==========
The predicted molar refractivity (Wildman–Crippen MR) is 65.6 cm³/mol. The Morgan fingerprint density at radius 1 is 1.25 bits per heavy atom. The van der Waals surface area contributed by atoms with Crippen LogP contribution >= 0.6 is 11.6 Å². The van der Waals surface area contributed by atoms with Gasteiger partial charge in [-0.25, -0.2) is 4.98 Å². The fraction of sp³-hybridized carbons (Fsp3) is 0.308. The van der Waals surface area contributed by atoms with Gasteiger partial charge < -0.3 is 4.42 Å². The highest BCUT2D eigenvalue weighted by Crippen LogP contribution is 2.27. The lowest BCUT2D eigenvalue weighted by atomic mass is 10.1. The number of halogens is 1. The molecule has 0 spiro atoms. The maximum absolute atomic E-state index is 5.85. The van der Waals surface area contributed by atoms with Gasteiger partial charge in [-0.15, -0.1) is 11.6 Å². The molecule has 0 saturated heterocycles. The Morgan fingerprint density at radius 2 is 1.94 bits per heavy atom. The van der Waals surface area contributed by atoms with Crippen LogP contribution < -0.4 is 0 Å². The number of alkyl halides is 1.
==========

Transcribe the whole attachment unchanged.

The predicted molar refractivity (Wildman–Crippen MR) is 65.6 cm³/mol. The Morgan fingerprint density at radius 1 is 1.25 bits per heavy atom. The van der Waals surface area contributed by atoms with Crippen LogP contribution >= 0.6 is 11.6 Å². The van der Waals surface area contributed by atoms with Gasteiger partial charge in [-0.25, -0.2) is 4.98 Å². The fraction of sp³-hybridized carbons (Fsp3) is 0.308. The van der Waals surface area contributed by atoms with Gasteiger partial charge < -0.3 is 4.42 Å². The highest BCUT2D eigenvalue weighted by Crippen LogP contribution is 2.27. The lowest BCUT2D eigenvalue weighted by atomic mass is 10.1. The number of halogens is 1. The molecule has 0 spiro atoms. The maximum absolute atomic E-state index is 5.85. The van der Waals surface area contributed by atoms with Gasteiger partial charge in [-0.15, -0.1) is 11.6 Å². The molecule has 0 saturated heterocycles. The Morgan fingerprint density at radius 2 is 1.94 bits per heavy atom. The van der Waals surface area contributed by atoms with Crippen LogP contribution < -0.4 is 0 Å². The number of alkyl halides is 1.